US union lent a hand in Walmart battle
According to reports, a US union paid legal fees for a local union to fight US retail giant Walmart's acquisition of local retailer Massmart.
A US union paid legal fees for a local union to fight US retail giant Walmart’s acquisition of local retailer Massmart, according to a report on Wednesday.
The United Food and Commercial Workers’ International Union paid about R3.1-million in legal fees to help the South African Commercial, Catering and Allied Workers’ Union (Saccawu) keep Walmart out of South Africa, Business Day reported.
This was revealed in the United Food and Commercial Workers’ International Union’s financial disclosure report to the US labour department.
Business Day reported that Michael Bride, US-based deputy organising director for global strategies of the international union, said it had made the investment to show “its commitment to South Africa”.
“We do not believe Walmart’s dismal labour relations record should go unnoticed. We are committed to citizens all over the world, wherever Walmart may operate,” he reportedly said.
The union made two payments to South African law firm Cheadle Thompson and Haysom last year for “organising legal services”.
This was used to help Saccawu appeal a decision by the Competition Tribunal to give Walmart the go-ahead to take a R16.5-billion controlling stake in Walmart in May.
Massmart spokesperson Brian Leroni told the newspaper that the retailer had discovered early in the merger approval process that the US union appeared to be “taking advantage of the favourable industrial relations environment in South Africa to advance their agenda in partnership with local unions”.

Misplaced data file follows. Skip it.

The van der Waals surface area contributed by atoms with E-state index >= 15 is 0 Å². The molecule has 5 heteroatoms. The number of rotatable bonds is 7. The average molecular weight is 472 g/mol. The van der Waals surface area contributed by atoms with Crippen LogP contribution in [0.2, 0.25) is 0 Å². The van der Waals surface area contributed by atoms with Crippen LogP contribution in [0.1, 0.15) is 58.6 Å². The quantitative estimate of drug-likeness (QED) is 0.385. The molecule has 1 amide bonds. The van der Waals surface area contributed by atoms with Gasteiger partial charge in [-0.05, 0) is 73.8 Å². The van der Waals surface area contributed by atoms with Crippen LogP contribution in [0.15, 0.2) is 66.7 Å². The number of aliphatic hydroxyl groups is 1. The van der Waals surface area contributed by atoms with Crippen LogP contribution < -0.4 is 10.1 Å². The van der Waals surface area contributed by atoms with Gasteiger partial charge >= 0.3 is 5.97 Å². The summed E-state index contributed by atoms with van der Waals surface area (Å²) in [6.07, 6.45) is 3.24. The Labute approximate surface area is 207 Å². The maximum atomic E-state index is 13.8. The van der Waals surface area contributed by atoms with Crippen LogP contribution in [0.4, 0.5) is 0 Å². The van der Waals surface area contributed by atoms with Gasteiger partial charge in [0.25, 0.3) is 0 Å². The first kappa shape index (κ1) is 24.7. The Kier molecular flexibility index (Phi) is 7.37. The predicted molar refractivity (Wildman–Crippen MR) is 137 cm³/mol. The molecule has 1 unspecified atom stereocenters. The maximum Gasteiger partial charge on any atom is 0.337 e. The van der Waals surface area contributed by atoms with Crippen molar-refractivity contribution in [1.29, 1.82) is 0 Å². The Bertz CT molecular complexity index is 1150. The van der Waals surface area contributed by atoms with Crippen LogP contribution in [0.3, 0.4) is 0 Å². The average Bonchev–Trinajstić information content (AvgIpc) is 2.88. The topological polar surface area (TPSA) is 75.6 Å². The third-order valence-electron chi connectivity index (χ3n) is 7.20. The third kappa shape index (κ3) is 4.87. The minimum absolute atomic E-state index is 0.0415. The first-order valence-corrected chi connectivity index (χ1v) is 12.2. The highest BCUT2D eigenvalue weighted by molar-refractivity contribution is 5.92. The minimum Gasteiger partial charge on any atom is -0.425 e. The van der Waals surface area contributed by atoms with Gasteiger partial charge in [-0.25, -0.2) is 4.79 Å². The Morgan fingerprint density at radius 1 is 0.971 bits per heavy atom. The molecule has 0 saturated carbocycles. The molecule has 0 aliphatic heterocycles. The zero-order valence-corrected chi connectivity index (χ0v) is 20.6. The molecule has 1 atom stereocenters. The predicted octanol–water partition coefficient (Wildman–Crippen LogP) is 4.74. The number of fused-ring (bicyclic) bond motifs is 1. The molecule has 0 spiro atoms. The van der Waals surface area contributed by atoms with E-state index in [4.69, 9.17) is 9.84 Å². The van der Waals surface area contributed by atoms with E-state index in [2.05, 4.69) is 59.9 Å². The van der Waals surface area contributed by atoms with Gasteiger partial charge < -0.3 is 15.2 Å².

On Tuesday, Economic Development Minister Ebrahim Patel said the government had spent about R4.1-million challenging the Walmart-Massmart merger.
The government participated in the Competition Tribunal proceedings.
After the tribunal approved the merger, subject to certain conditions, the government applied to the Competition Appeal Court to review the decision.
It asked to be party to the appeal launched by Saccawu, on the basis of both procedural and substantive defects in the tribunal outcome.
As part of its finding, the Competition Appeal Court directed that three experts be nominated—one by the government, one by Walmart, and one by the trade unions—to look at how local South African suppliers could be assisted to benefit from the merger.
The government has appointed economist and Nobel laureate Joseph Stiglitz as its expert.
Massmart-Walmart has appointed as its expert Professor Mike Morris of policy research in international services and manufacturing at the School of Economics at the University of Cape Town.—Sapa.